Facts in Mesmerism, with reasons for a dispassionate inquiry into it (Google eBook)

Front Cover
1840
1 Review
  

What people are saying - Write a review

We haven't found any reviews in the usual places.

Common terms and phrases

Popular passages

Page 363 - Is lightened ; that serene and blessed mood In which the affections gently lead us on, Until the breath of this corporeal frame, And even the motion of our human blood Almost suspended, we are laid asleep In body, and become a living soul : While with an eye made quiet by the power Of harmony and the deep power of joy, We see into the life of things.
Page 516 - Or hear'st thou rather, pure ethereal stream, Whose fountain who shall tell? Before the sun, Before the Heavens thou wert, and at the voice Of God, as with a mantle, didst invest The rising world of waters dark and deep, Won from the void and formless infinite.
Page 516 - HAIL, holy Light, offspring of heaven first-born, Or of the eternal co-eternal beam, May I express thee unblamed ? since God is light, And never but in unapproached light Dwelt from eternity, dwelt then in thee, Bright effluence of bright essence increate.
Page 450 - I think evident, that we find in ourselves a power to begin or forbear, continue or end several actions of our minds, and motions of our bodies, barely by a thought or preference of the mind ordering, or, as it were, commanding the doing or not doing such or such a particular action.
Page 36 - With what to sight or smell was sweet ! from thee How shall I part, and whither wander down Into a lower world ; to this obscure And wild ? how shall we breathe in other air Less pure, accustomed to immortal fruits ? Whom thus the Angel interrupted mild.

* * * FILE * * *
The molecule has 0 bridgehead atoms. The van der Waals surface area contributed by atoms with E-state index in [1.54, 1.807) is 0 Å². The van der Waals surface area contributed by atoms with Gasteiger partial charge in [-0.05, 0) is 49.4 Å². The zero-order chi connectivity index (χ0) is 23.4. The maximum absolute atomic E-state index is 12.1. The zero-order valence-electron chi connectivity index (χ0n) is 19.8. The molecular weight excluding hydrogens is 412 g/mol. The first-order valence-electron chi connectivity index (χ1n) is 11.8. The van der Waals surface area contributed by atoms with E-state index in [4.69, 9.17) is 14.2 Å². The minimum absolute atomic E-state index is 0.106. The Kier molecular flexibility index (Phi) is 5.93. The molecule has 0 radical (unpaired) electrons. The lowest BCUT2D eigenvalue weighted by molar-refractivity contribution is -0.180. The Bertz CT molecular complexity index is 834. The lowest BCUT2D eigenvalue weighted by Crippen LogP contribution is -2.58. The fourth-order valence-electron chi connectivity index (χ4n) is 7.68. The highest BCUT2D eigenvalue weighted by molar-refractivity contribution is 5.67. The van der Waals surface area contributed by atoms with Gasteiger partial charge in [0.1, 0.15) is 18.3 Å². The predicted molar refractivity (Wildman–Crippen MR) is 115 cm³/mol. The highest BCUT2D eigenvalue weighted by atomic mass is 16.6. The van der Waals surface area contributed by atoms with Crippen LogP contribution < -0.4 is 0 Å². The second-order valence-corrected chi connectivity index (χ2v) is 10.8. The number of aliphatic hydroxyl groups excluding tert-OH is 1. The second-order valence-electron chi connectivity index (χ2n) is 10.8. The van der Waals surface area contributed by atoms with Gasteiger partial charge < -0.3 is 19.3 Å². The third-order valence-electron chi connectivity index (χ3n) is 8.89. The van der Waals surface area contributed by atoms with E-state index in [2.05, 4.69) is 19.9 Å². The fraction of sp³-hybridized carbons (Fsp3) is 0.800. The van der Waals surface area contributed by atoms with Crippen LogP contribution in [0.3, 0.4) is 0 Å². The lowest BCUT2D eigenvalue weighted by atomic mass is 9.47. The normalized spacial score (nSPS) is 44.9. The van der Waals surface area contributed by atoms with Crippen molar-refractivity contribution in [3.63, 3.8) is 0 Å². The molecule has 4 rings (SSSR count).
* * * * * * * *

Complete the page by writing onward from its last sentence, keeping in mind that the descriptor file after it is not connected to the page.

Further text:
Page 450 - For when the ball obeys the stroke of a billiard-stick, it is not any action of the ball, but bare passion : also when by impulse it sets another ball in motion that lay in its way, it only communicates the motion it had received from another, and loses in itself so much as the other received...
Page 324 - ... the lower part of his waistcoat. To remove it, therefore, became expedient in my eyes ; and in an evil moment it was removed with a knife. Great was my anxiety to know the success of my measure, and it succeeded too well.
Page 450 - Of Thinking, Body affords us no Idea at all, it is only from Reflection that we have that: 2. Neither have we from Body any Idea of the beginning of Motion. A Body at rest affords us no Idea of any active Power to move; and when it is set in motion it self, that Motion is rather a Passion, than an Action in it.
Page 37 - O, it is monstrous! monstrous! Methought, the billows spoke, and told me of it; The winds did sing it to me; and the thunder, That deep and dreadful organ-pipe, pronounc'd The name of Prosper; it did bass my trespass. Therefore my son i" the ooze is bedded ; and I'll seek him deeper than e'er plummet sounded, And with him there lie mudded.
Page 409 - Is not vision performed chiefly by the vibrations of this medium., excited in the bottom of the eye by the rays of light, and propagated through the solid, pellucid, and uniform capillamenta of the nerves into the place of sensation?

Bibliographic information